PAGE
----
Water Wonders Along the Stevens Creek Nature Trail
Looking south from the Monte Bello Preserve parking lot, you see almost no signs of civilization, just nature spreading out in front of you. The first part of the Stevens Creek Nature Trail, which can accommodate a wide array of physical abilities, takes you to a dramatic vista point and bench to sit and soak in the expansive rolling hills and oak woodlands of Stevens Creek Canyon, with the peaks of Mt. Umunhum and Loma Prieta in the distance. You are at the headwaters of Stevens Creek – here begins its 21-mile journey down the watershed, flowing into Stevens Creek Reservoir and then out to San Francisco Bay.
In total, the 3-mile loop of the Stevens Creek Nature Trail takes about three hours at a leisurely pace. From the bench, the trail descends 450 feet into a forested canyon to Stevens Creek itself and then continues along the creek before looping back and returning along the San Andreas Fault (on the Canyon Trail). Along the way, interpretive signs provide insights into the wonders around you.
As you continue along the trail under the canopy of bay laurels, madrones and tanoaks you will come to a point where Stevens Creek makes a wide S-turn before passing beneath a trail bridge. This can be a great spot to stop and experience the captivating sights and sounds of the rushing waters. Here’s a video clip from the S-turn (turn on your sound for the full experience):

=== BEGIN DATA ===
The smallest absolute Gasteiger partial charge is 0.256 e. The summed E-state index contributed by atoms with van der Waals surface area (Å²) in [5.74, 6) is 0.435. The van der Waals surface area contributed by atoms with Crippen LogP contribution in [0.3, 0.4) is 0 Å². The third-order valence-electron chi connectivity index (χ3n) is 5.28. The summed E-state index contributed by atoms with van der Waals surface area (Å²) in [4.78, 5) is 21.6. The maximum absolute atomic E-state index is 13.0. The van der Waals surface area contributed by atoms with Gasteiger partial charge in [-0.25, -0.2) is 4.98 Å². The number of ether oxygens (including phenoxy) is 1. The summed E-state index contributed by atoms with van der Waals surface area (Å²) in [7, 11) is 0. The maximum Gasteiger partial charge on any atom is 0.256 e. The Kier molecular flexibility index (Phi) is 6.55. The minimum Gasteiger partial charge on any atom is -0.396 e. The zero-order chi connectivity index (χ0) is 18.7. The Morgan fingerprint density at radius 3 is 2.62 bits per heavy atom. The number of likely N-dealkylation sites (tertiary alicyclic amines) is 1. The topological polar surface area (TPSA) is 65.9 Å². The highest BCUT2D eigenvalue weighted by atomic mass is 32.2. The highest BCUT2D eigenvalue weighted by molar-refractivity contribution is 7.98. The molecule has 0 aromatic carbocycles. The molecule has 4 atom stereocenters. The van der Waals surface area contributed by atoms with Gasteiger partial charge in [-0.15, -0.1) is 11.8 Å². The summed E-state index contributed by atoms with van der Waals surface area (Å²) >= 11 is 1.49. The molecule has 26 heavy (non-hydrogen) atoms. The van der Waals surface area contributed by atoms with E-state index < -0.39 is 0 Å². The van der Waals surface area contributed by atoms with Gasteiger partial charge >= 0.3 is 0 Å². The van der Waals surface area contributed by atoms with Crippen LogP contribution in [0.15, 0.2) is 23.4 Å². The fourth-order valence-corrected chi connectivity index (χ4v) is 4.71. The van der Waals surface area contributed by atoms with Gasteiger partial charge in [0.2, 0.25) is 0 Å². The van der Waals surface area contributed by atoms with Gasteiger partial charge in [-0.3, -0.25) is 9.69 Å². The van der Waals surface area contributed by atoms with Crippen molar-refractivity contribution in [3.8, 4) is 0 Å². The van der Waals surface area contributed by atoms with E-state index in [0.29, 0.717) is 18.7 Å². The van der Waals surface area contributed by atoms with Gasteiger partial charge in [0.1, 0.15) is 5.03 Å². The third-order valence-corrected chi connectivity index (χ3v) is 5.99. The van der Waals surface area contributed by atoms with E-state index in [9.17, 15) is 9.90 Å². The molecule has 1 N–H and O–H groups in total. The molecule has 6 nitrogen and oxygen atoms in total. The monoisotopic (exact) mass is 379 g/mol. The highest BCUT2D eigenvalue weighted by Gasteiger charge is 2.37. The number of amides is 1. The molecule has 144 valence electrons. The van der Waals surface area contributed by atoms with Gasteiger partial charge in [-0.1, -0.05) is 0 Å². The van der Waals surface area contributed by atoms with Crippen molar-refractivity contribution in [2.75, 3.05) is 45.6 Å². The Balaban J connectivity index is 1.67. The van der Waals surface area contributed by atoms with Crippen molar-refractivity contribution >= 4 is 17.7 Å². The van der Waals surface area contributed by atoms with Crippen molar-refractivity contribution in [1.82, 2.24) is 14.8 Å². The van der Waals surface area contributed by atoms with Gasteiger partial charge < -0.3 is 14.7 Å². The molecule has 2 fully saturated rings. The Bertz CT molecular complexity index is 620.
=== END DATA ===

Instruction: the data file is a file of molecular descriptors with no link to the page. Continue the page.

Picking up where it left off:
And here is a 360-degree photo, from the same spot (place your cursor over the image, click and drag to explore the image):
When the water is flowing after rain, you will pass by several small streams along the trail that connect into Stevens Creek, like fingers on a hand. Here is a video clip of one of these streams:
There are a number of bridges along the trail, giving you ample opportunity to stop and enjoy Stevens Creek from another vantage point.
Watch your step and look in the shallow waters. You might discover some four-legged friends, like this newt, below. As a friendly reminder, streams and ponds are habitat for many wild creatures. To help protect them, and for your own safety, swimming, wading and other water activities are not allowed in Midpen preserves.